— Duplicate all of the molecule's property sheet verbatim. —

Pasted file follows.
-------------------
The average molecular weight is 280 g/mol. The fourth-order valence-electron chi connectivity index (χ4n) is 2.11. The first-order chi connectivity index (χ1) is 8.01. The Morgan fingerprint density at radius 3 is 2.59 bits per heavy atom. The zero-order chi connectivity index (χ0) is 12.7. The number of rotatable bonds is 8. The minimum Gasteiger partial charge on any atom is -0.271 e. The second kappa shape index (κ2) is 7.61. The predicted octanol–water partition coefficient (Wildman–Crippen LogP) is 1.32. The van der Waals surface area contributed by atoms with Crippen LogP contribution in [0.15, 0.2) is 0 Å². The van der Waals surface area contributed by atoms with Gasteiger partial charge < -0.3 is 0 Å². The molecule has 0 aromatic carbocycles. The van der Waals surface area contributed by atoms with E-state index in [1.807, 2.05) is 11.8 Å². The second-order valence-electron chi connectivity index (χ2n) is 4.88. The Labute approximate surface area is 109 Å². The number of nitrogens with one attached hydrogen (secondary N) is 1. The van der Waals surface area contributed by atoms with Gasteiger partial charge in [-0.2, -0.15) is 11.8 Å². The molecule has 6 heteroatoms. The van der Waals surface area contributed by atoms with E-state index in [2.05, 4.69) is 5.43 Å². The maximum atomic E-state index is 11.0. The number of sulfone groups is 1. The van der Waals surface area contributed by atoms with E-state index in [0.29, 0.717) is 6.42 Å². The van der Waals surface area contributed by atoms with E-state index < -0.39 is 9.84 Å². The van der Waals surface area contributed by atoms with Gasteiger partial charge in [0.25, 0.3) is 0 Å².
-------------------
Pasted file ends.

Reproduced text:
The average molecular weight is 280 g/mol. The fourth-order valence-electron chi connectivity index (χ4n) is 2.11. The first-order chi connectivity index (χ1) is 8.01. The Morgan fingerprint density at radius 3 is 2.59 bits per heavy atom. The zero-order chi connectivity index (χ0) is 12.7. The number of rotatable bonds is 8. The minimum Gasteiger partial charge on any atom is -0.271 e. The second kappa shape index (κ2) is 7.61. The predicted octanol–water partition coefficient (Wildman–Crippen LogP) is 1.32. The van der Waals surface area contributed by atoms with Crippen LogP contribution in [0.15, 0.2) is 0 Å². The van der Waals surface area contributed by atoms with Gasteiger partial charge < -0.3 is 0 Å². The molecule has 0 aromatic carbocycles. The van der Waals surface area contributed by atoms with E-state index in [1.807, 2.05) is 11.8 Å². The second-order valence-electron chi connectivity index (χ2n) is 4.88. The Labute approximate surface area is 109 Å². The number of nitrogens with one attached hydrogen (secondary N) is 1. The van der Waals surface area contributed by atoms with Gasteiger partial charge in [-0.2, -0.15) is 11.8 Å². The molecule has 6 heteroatoms. The van der Waals surface area contributed by atoms with E-state index in [2.05, 4.69) is 5.43 Å². The maximum atomic E-state index is 11.0. The number of sulfone groups is 1. The van der Waals surface area contributed by atoms with E-state index in [0.29, 0.717) is 6.42 Å². The van der Waals surface area contributed by atoms with E-state index < -0.39 is 9.84 Å². The van der Waals surface area contributed by atoms with Gasteiger partial charge in [0.25, 0.3) is 0 Å².